Op-Ed: Tap Federal AML Fund For Coal Country Land, Water Restoration, There Is No Excuse
By Robert Hughes, Eastern PA Coalition For Abandoned Mine Reclamation
Pennsylvania Congressmen have the opportunity to bring significant help to struggling coal communities by making the passage of the RECLAIM Act a top priority.
The Revitalizing the Economy of Coal Communities by Leveraging Local Activities and Investing More Act would pump $300 million over five years into Pennsylvania coal communities to restore the land and water and create economic development opportunities.
This money sits in the Abandoned Mine Land Fund that gets its revenue from fees paid by active coal mining.
The bill has the backing of Republicans and Democrats and was approved by the U.S. House Natural Resources Committee last summer.
In February, U.S. Interior Secretary Ryan Zinke visited Washington County to announce the availability of land reclamation grants to restore abandoned mine sites and clean up polluted water. Pennsylvania will receive more than $55.6 million.
While that is welcome news for coal communities, it will not be enough to restore more than 5,500 miles of polluted streams and 180,000 acres of abandoned mine land that remains in Pennsylvania.
The economics of energy markets have created an urgent need to bring relief to coal country. Communities have lived with the ugly legacy of unregulated coal mining for decades and some brace for mine and coal-fired power plant shutdowns.
Accustomed to the boom-bust cycles of international energy markets, they find themselves in what may be the ultimate bust for the coal industry even as the rest of the Pennsylvania economy grows.
The scars left by coal mining-- the mountainous piles of waste coal, fires that have burned for years, dead streams flowing with undrinkable water-- make their communities unappealing to new businesses.
As mines and coal-fired power plants close down, many workers, often the primary providers for their families, find themselves out of work in regions where other jobs paying similar wages do not exist.
Overall, the Pennsylvania economy has been growing and creating jobs since the Great Recession. Statewide unemployment stood at 4.7 percent in December and some counties have rates as low as 3.2 percent, which is considered full employment.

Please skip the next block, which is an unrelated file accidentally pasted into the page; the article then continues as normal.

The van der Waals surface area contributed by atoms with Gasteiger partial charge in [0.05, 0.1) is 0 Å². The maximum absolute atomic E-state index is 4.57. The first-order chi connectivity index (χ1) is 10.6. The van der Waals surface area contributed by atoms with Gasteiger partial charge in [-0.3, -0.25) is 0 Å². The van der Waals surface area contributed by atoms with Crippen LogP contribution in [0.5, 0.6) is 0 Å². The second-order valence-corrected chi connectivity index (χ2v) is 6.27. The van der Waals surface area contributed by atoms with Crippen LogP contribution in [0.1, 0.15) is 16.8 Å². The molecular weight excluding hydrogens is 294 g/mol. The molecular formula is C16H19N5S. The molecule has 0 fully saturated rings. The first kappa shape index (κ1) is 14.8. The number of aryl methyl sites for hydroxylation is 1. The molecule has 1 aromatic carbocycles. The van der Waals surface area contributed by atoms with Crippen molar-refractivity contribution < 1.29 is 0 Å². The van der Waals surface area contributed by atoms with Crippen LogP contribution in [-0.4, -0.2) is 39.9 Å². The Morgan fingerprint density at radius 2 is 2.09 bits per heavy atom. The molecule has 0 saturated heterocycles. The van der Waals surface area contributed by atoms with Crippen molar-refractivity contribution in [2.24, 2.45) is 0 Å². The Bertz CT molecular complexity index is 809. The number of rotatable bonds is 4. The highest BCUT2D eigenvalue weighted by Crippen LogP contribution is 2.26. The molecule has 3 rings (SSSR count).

But the unemployment rate in many coal counties remains above 5 percent.
That number masks the economic hit many families have endured as they have had to take part-time jobs or work that pays one-third or less of what they made in the coal industry.
King Coal so dominated the economy in many counties that it prevented the development of other industries-- a phenomenon economists call a “resource curse.”
Programs to retrain workers for jobs in other industries or to provide the skills and knowledge needed to open their own businesses have had mixed success. Matching job training with employment is often a challenge unless re-trained workers are willing to relocate or endure long commutes.
Projects funded by RECLAIM dollars could create good-paying jobs in communities that unemployed or underemployed coal industry workers already know how to do or could readily learn. Many coal miners and power plant workers have transferable skills needed at project sites.
Abandoned mine land reclamation work takes diverse skills and expertise. Reclamation projects need well-paid workers to operate heavy equipment, install and maintain water treatment systems, build and maintain access roads, install electrical equipment, truck in supplies and truck out waste, construct buildings and perform other tasks.
The economic benefits of reclamation also ripple into the local economy since the work demands supplies like stone and gravel, trees and plants, signage, traffic control, diesel fuel, mobile job trailers, steel and concrete.
Engineering firms, insurance agencies, landscaping companies and diesel repair shops gain new business from reclamation projects.
Plenty Of Work Awaits
There is no shortage of reclamation work to be done. Pennsylvania has more abandoned mine land and mine-polluted streams than any other state.
Cleaning up more than 180,000 acres of land and 5,500 miles of mine-polluted streams would keep thousands of people busy for years.
All we need is access to the money that is available in the Abandoned Mine Land Fund.
The RECLAIM Act can get that money into communities eager to transform devastated land and water into valuable community assets in which residents of coal country could take pride. Coal country has waited long enough.
Congress can best fulfill the promise of new jobs for coal workers by passing RECLAIM.
There is no excuse.
Robert Hughes is the Executive Director of the Eastern Coalition for Abandoned Mine Reclamation, a a coalition of watershed organizations and reclamation partners. Members range from individuals, to the active anthracite mining industry and co-generation power plants, to non-profit organizations, 16 county conservation districts and other organizations in the anthracite and bituminous coal region of eastern Pennsylvania that are involved with abandoned mine reclamation issues. Counties covered by EPCAMR in Northeastern and Northcentral Pennsylvania include: Tioga, Bradford, Susquehanna, Lycoming, Sullivan, Wyoming, Lackawanna, Luzerne, Northumberland, Carbon, Schuylkill, Columbia, Lebanon, Dauphin, Montour, and Wayne.
[Posted: March 4, 2018]
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